He is not sure that he would choose, knowing his own nature. If what was left behind should have found a master of its own, or any way to grow, then it is better left alone. He is uncertain of what his own response would be to another like himself, and as for something changed by the clinging of those crystal halls...

If the Bull knew what irony was, he might have felt it when he met the new master. At first his hunger seems endless, gnawing and yet impossible to satisfy. He would no sooner find something which filled the emptiness than the fire inside of him would snuff it out. He could not be happy, could not find any peace or stillness, forever moving and clinging briefly to things which remained tainted afterwards. If a human could have been a child of those crystal halls, then Haggard was - and how was the Bull to know he was not?

Which seemed somehow more likely when Haggard first saw the unicorns. The fire of that hunger sprang up, so briefly all-consuming that the Bull’s hooves ached and he might have gone after them himself. He did not have long to wait for that order, consumed as his master was with need, and he gathered untold numbers of the creatures which to him smelled of the sea before he drove the first one in.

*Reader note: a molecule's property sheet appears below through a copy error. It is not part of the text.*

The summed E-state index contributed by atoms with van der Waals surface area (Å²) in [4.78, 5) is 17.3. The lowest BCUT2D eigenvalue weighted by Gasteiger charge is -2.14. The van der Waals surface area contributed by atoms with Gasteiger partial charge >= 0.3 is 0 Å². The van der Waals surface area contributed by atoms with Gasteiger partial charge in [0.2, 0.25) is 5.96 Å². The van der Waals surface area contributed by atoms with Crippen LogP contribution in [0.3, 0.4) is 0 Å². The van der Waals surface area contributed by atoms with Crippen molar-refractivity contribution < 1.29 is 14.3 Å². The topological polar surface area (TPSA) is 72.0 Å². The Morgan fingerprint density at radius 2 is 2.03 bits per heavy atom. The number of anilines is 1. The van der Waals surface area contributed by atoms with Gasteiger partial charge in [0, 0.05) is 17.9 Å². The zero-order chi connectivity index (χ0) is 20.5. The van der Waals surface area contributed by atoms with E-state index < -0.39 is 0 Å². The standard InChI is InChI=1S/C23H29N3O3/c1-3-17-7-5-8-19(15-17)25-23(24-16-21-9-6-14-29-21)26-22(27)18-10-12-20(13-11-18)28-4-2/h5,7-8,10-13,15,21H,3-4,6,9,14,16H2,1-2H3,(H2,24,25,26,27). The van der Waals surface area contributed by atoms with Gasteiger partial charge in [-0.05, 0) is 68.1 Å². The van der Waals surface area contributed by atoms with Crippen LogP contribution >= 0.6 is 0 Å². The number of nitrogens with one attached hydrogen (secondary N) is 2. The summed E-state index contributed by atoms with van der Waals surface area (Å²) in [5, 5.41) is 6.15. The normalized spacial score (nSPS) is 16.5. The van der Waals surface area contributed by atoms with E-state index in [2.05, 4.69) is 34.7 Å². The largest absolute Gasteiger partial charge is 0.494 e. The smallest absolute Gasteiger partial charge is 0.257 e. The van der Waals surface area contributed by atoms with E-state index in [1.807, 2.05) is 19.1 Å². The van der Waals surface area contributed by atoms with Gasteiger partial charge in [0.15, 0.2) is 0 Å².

They smelled of the sea, and of soft green leaves, and of a peculiar twist of vanity that he did not understand. It was a light scent, unlike the heavier versions of it he had smelled on past masters, and yet very much the same feeling. They were unaccountably strong and fragile at the same time, striking points of influence on the world that reminded him of the way his masters stood out, and yet untethered to it.

All but the last.

And no matter how many he gathered, until there seemed none left in this world, they only eased his master’s hunger when he actually looked at them. He had some idea of this sense, from past masters, but it seemed... useless. He suspected they had no proper sense of smell, let alone other things he knew he could sense and they could not, but. Though he cannot ‘see’ through Haggard, he feels through him that there is something he is missing that he might want, and that is a disturbing new sensation.